Intended for healthcare professionals

Information In Practice

Performance league tables: the NHS deserves better

BMJ 2002; 324 doi: https://doi.org/10.1136/bmj.324.7329.95 (Published 12 January 2002) Cite this as: BMJ 2002;324:95
  1. Peymané Adab, clinical lecturer (p.adab@bham.ac.uk),
  2. Andrew M Rouse, senior lecturer,
  3. Mohammed A Mohammed, researcher,
  4. Tom Marshall, clinical lecturer
  1. Department of Public Health and Epidemiology, University of Birmingham, Edgbaston, Birmingham, B15 2TT
  1. Correspondence to: P Adab
  • Accepted 12 October 2001

League tables are frequently used to depict comparative performance in sport and commerce. However, extension of their use to rank services provided by healthcare agencies has attracted resistance, criticism, and anxiety. In this article we discuss the benefits and drawbacks of league tables and suggest that an alternative technique, based on statistical process control, could be introduced in their place. We believe that this technique would have the dual advantage of being less threatening to providers of health services and would be more easily understood and correctly interpreted by patients, auditors, and commissioners of services.

Summary points

League tables are an established technique for displaying the comparative ranking of organisations in terms of their performance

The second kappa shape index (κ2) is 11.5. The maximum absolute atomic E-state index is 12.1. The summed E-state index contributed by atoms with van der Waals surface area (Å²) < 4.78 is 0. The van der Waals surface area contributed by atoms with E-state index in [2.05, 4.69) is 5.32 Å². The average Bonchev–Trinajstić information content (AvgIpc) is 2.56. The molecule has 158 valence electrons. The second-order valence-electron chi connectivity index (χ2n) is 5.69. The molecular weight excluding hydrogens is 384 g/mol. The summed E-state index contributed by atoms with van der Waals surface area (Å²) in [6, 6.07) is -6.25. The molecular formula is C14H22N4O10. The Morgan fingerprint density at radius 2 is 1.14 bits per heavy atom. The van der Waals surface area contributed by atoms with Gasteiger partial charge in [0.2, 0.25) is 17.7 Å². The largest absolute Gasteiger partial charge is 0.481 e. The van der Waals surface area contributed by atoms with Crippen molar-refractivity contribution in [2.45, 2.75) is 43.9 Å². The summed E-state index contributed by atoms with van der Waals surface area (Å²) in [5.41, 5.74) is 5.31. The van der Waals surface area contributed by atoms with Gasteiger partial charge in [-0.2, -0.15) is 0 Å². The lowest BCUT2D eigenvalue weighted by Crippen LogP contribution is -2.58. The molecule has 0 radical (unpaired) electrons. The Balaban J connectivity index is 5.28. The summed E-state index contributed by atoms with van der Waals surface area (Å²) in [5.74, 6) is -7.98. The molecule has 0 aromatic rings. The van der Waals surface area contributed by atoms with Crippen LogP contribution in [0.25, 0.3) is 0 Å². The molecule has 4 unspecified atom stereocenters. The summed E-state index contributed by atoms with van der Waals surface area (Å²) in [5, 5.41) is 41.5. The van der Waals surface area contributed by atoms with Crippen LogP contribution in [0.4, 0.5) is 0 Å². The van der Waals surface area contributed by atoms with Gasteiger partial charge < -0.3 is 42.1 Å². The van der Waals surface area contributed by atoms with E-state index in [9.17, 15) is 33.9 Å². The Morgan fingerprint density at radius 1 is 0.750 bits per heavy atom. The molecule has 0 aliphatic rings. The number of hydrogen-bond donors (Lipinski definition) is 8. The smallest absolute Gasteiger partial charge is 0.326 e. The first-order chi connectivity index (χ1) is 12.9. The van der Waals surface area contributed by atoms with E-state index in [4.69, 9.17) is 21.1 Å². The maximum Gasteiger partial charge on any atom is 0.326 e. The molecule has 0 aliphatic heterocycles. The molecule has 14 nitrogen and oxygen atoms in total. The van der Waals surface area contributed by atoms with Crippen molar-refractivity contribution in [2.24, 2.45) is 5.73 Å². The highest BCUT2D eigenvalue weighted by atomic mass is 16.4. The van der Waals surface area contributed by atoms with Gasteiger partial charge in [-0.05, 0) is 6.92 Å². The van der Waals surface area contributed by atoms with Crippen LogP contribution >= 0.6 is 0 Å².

League tables provoke anxiety and concern among health service providers for several reasons, including concerns over adjustment for case mix and the role of chance in determining their rank

Control charts, used for monitoring and control of variation in the manufacturing industry, overcome these problems by displaying performance without ranking and helping to differentiate between random variation and that due to special causes

League tables are useful for comparing quality or outputs from different systems, whereas control charts are more useful for comparison of units within a single system, such as the NHS

Control charts avoid stigmatising “poor performers” and promote the use of a systems approach to quality improvement

League tables

For many years league tables have been used to rank the quality of goods or services provided by competing organisations. They are commonly published in the popular press and magazines, specialist journals, and the internet. These tables range from those that simply rank crude performance on indicators to those that report sophisticated comparisons of summary adjusted statistics (such as those with uncertainty intervals around the rank). The public is prepared to pay intermediaries, such as financial advisers, …

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